Greece will have to leave the eurozone if it fails to reach a deal on a second, 130 billion euro bailout with its international lenders.
That unusually stark warning from government spokesman Pantelis Kapsis seemed to be aimed at building support among the Greeks for tough austerity measures.
Kapsis told Skai TV: “The bailout agreement needs to be signed otherwise we will be out of the markets, out of the euro. The situation will be much worse.”
EU, International Monetary Fund and European Central Bank inspectors have to agree details of the rescue plan this month.
Athens risks a default if there is no deal before a major bond redemption due in March.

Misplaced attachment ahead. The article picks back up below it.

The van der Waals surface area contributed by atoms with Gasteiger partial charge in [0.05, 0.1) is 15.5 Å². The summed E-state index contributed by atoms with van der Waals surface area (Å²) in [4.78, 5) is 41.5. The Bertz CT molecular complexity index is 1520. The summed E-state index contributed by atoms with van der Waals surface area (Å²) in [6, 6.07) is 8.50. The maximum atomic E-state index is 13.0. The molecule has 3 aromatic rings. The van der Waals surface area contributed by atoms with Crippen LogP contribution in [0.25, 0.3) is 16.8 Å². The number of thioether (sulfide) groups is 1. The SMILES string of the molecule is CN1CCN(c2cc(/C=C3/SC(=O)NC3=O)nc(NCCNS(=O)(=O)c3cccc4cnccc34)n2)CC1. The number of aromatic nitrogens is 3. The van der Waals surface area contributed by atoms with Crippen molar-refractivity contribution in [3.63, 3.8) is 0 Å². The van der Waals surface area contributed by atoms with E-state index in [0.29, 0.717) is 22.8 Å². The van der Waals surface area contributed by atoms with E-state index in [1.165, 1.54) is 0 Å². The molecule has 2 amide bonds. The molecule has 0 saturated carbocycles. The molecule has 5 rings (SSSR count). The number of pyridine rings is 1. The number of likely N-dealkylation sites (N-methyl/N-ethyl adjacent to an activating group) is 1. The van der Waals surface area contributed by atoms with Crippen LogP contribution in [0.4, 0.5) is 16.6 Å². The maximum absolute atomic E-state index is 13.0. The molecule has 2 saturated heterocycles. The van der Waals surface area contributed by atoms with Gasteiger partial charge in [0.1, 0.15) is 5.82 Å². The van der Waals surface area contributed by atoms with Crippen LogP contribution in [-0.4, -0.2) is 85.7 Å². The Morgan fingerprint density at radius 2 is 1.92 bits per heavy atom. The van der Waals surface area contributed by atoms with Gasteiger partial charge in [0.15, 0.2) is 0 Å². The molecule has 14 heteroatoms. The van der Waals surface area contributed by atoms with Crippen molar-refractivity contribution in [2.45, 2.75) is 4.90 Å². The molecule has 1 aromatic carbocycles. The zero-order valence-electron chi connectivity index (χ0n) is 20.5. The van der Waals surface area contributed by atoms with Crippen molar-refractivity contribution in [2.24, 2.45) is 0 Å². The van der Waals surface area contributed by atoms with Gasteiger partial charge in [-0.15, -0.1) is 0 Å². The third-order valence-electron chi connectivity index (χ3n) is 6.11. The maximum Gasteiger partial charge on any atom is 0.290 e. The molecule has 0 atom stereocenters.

Greece and its EU partners have repeatedly ruled out a euro exit, which could drag the single currency bloc even deeper into crisis, and usually avoid saying this is a possible scenario.
But top Greek officials, who need to push through unpopular reforms to clinch the bailout deal, have warned over the past few days that a return to the drachma would be “hell” and that the country must stick to austerity to avoid it.
Opinion polls show Greek voters want the government to do all it takes to stay in the euro even if they disagree with austerity reforms.
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